On 21 October 2014, the Council of Ministers considered a draft amendment (version as of 17 October 2014) to the Polish Gambling Act dated 19 November 2009 which envisages a new opportunity for foreign gambling operators to obtain a permit or a license for conducting gambling activities in Poland. With respect to operating on the Internet, no material changes are expected. European companies will only be able to conduct betting activities in Poland under the conditions set out in the Polish permit, in the approved betting rules, and in the Polish Gambling Act.
The government’s proposed new gambling act is leaving the protection of gamblers largely in the hands of the gambling operators. Not a very good idea, according to gaming expert Sytze Kingma, lecturer at the VU Department of Organisation Sciences.
On 12 June 2015 a new law was passed which allows the National Gambling Office to ask Internet Service Providers to block unauthorized online gambling sites. On 24 June, the National Gambling Office adopted a decision not only forcing Internet Service Providers to block access to certain websites, but also requesting them to redirect the users to a certain website hosted by the Special Telecommunications Service.
Last year, ApTI together with 5 other NGOs warned that the measures proposed by the National Gambling Office are violating fundamental rights. The message was resent today explaining that the effects of such blocking measures are technically inefficient and have a serious impact on human rights.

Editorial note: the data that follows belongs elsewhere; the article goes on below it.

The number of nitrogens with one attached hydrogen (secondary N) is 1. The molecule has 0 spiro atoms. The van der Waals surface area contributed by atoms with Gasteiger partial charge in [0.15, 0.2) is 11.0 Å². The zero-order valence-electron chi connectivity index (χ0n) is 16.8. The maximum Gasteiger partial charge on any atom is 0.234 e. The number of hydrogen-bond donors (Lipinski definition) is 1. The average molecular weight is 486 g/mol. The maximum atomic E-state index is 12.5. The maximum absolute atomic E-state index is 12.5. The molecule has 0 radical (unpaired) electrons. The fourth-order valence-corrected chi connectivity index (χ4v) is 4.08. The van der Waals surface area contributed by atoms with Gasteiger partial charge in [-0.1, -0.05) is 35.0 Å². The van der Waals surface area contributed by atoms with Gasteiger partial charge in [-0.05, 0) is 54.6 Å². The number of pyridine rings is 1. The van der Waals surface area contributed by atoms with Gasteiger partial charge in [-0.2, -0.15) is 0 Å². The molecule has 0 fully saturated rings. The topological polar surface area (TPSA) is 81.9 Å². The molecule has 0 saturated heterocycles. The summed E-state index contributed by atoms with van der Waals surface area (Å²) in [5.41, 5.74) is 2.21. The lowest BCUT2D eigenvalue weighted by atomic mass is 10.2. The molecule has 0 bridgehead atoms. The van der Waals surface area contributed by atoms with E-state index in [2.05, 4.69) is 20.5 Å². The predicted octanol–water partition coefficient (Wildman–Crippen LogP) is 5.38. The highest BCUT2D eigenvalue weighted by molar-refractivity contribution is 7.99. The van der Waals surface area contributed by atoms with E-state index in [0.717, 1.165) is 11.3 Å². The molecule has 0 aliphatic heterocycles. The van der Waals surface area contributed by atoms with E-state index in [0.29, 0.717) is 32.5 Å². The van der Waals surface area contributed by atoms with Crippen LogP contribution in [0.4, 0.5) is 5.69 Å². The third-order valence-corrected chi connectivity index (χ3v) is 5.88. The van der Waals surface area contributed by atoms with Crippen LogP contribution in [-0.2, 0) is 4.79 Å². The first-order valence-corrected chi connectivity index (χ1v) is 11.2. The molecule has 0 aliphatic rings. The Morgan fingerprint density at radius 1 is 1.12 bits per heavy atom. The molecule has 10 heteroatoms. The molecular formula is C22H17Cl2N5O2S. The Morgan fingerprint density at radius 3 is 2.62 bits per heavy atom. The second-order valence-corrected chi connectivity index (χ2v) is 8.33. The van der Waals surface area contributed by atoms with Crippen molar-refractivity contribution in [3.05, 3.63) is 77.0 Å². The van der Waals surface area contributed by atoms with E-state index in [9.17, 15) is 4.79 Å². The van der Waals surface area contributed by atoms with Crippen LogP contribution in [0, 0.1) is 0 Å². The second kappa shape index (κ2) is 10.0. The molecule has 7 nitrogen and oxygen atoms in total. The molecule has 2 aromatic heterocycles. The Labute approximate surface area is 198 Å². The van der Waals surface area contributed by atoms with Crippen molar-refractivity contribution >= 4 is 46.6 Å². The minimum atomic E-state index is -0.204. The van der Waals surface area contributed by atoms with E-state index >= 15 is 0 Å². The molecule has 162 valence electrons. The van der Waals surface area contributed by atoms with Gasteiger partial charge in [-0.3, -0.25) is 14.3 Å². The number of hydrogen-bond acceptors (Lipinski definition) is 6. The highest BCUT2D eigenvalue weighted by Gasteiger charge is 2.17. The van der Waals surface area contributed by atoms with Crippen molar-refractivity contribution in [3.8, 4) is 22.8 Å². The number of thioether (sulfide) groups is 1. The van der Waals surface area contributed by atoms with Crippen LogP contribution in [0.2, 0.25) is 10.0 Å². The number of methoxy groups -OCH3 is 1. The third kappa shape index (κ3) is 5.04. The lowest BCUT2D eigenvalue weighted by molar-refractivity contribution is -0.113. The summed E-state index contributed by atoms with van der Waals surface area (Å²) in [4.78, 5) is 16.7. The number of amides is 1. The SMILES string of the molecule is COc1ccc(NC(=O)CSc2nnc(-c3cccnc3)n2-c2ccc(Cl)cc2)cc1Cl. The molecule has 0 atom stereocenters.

Dutch national gaming regulator Kansspelautoriteit has handed out its biggest-ever fine to two companies behind a website that has been operating illegally in the country.
A new bill that allows blocking gambling websites without a licence in the Czech Republic has been passed through the Czech Chamber of Deputies. The bill is in now the Senate who can suggest changes but these can be overridden by the Chamber of Deputies. Besides traditional reasoning of regulation’s opponents, the bill is controversial because the black list of websites will be created and maintained by decision of the Ministry of finance and not by the order of court.
According to decisions of the Swiss Parliament taken on March 1, 2017, offline and online gambling will be regulated by limiting it to a fixed number of Swiss-based operators only. Foreign online gambling sites will be considered illegal, and Internet service providers will be obliged to block these sites based on IP addresses or domain names. This is the first law in Switzerland which foresees such measures for any purpose. Critics warn about a “slippery slope” of increasing demands for Internet blocking that could even amount to censorship.